Wrong Hypothesis

Ran across an article [Link] entitled “Yellow glasses don’t help night drivers spot dangers any faster” yesterday and it amazed me at how some folks get things DEAD WRONG.

Simply put, the basis of the study is pigshit whacked.

To quote from the article,

Wearing yellow glasses while driving at night might make you think you are seeing better, but tests in a simulator have shown that drivers wearing them don’t spot pedestrians any faster than those wearing clear glasses.

In reality, the yellow glasses reduce the amount of light entering the eye and thus what people can see at night, says Alex Hwang of Harvard Medical School.

“It’s like wearing sunglasses during the night-time,” he says.

In ACTUAL reality, the effectiveness of yellow driving glasses is to reduce the intensity of the blue end of the visual spectrum. Why is this important? Because contemporary headlamps emit more blue light than previous headlamps AND as humans age their eyes become more sensitive to the blue end of the visual spectrum. Hence, contemporary headlamps tend to overload the eyes of drivers approaching and make it impossible for them to discern what is in the eye solid angle containing those headlamps.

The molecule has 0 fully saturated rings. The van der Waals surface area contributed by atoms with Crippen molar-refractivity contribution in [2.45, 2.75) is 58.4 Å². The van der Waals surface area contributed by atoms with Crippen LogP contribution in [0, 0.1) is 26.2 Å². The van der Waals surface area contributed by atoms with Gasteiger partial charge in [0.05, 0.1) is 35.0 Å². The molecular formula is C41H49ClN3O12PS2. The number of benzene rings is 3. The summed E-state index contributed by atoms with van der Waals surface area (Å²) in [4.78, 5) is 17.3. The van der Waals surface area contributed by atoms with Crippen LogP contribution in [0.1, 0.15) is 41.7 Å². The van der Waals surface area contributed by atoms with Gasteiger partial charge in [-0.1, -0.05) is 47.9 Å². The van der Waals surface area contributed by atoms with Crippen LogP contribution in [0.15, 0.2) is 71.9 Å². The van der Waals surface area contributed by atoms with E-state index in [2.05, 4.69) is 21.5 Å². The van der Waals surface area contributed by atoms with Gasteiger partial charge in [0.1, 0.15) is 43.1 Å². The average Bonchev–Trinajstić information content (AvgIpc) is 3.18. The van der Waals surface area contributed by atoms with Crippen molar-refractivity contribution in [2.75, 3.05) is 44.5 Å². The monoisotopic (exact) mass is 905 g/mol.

Simply put, the problem is NOT spotting danger. It’s avoiding it. 

If you can’t get the testing parameters accurately, go repair bridges or something else useful. Don’t waste money and effort on pig poop. 

Stacked Deck

 Back end of Week Out. Nasty. Himicane rumbling through. High air speeds, at least for a Model T. And for trees. And dihydrogen oxide falling. So a good day to hunker down, be miserable and try to not dwell on the damage upcoming to domicile.

This has actually been a good week for some indication that Homo Sapiens may actually be smarter than he/she usually appears.

First, a couple of articles [Link][Link] indicating that by 34 KYA humans had figured out not to have bairns off their sisters.

This does raise a few questions. The obvious ones are: why so late?; and how did they come to this?

One would have thought, with humans, in various flavors, being around for about 2-3 MY, that we should have figured out early on that kinfolk kuddlin’ (as people in the old Confederacy put it,) would result in greater stupidity. But then, since it does that, the likelihood of each successive generation figuring it out would be decreased, so if you tried it for two generations it would be established. (As it sometimes appears to be in the old Confederacy just based on observing Bubbas.)

Of course, if this is the situation, the second question becomes even more relevant. Was the discovery something emergent like art or Pop Rocks, or was it an epiphany? And if the latter, from whom? Space Aliens or Neandertals?